industrial hazard however, is thought to be to the eyes from contact with the fluid,
which is comparable in severity to ammonium hydroxide as an eye irritant
DEAE is permitted by the U.S. Food and Drug Administration for some applications as a food additive. Applications include protective coatings for fresh fruits and vegetables, and as an additive in steam which directly contacts food products (excluding milk products). The National Research Council Committee on Toxicology (NRC 1983) has concluded that data on long-term, low-level airborne exposures of animals to DEAE for extrapolation to human health risks are severely lacking. This, combined with the lack of data concerning the concentrations of DEAE in humidified buildings did not allow sufficient information to set guidelines for long-term exposures or estimate the health risks from such exposures. The NRC was able to make some general recommendations based on the assumption that the nitrosation reactions (below) may occur, and that the amine should be considered as hazardous as the nitroso compound formed from it. The recommendations are:
1. The Navy should use boiler additives that are least likely to be nitrosated and that do not have other adverse effects on health that would preclude their use.
2. DEAE and morpholine should not be used in concert in a steam generating system when human exposure to the steam may occur.
3. When amines are used in steam generating systems, the air in rooms where the steam is used and the steam condensate is found should be monitored for the presence of amines and nitrosamines.
4. If DEAE, morpholine, or other nitrosatable volatile amines are used in steam generating systems where humans may be exposed to the steam, the amounts of amines added should be reduced as much as possible.
5. When amines are added to a steam generating system, they should be added continuously in small amounts, rather than in one large daily dose.
DEAE is used in the pharmaceutical industry for the manufacture of the local anesthetics procaine and chloroquine; and in the chemical industry for the manufacture of water-soluble salts, fatty-acid derivatives, derivatives containing tertiary amine groups, emulsifiers, special soaps, cosmetics and textiles and fibers (HSDB 1988). It also is used in chromatography in chemistry and biochemistry laboratories (DEAE is useful as an ion-exchange matrix; DEAE-cellulose columns are used for purification of proteins and DNA, and DEAE-silica for phospholipid separations). In other industries DEAE is used in some antirust compositions and in textile softeners (Hawley 1977; HSDB 1988). It is also used widely as a steam additive in large buildings requiring humidifiers.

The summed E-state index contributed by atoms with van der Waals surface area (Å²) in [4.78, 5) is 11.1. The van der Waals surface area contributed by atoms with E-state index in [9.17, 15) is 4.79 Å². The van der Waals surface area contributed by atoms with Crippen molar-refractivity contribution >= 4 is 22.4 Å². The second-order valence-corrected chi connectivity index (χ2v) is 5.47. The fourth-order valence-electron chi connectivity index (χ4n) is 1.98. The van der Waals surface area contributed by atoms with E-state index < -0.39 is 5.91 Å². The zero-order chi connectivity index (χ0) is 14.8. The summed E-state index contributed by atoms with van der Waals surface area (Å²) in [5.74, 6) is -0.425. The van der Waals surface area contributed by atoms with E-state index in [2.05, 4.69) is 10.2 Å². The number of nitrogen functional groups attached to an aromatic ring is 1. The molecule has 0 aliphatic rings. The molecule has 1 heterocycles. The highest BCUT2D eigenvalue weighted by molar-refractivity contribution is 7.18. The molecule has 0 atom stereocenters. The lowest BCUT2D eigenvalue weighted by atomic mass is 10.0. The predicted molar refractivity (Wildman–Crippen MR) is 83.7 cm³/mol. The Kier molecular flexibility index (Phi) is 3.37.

DEAE was not mutagenic or clastogenic in
a variety of in vitro and in vivo assays.
The 2003 ACGIH threshold limit valuetime- weighted average (TLV-TWA) for 2- diethylaminoethanol is 2 ppm (9.6mg/m3) with a notation for skin absorption.
DEAE, when compared with other amino alcohols, was observed to be biologically undecomposable in an experiment using activated sludge (HSDB 1988).
The absorption of DEAE (administered orally as DEAE acid malate or 'Cerebrol') in healthy adult rats is very rapid, reaching a peak plasma level in 30 min (Bismut et al 1986). The biological half-life is 3.5 h with 39% of the excreted product appearing in the urine after 48 h (Bismut et al 1986). In an earlier study, Schulte et al (1972) demonstrated that in rats, following a single oral dose, excretion occurs mainly through the kidneys with 37-59% being eliminated in the first 24 h. After 48 h, elimination was independent of dose. The brain and spinal cord showed the highest concentration after 7 d. Metabolites produced were observed to be diethylaminoethanol N-oxide, diethylaminoacetic acid, and ethylaminoethanol.
Diethylaminoethanol Preparation Products And Raw materials
- 400-610-6006; 021-67582000
- TRIETHANOLAMINE BORATE
- N-BENZYLIMINODIACETIC ACID
- ALIZARIN COMPLEXONE
- 2-OXO-1-PYRROLIDINEACETIC ACID METHYL ESTER
- Thymolphthalein Complexone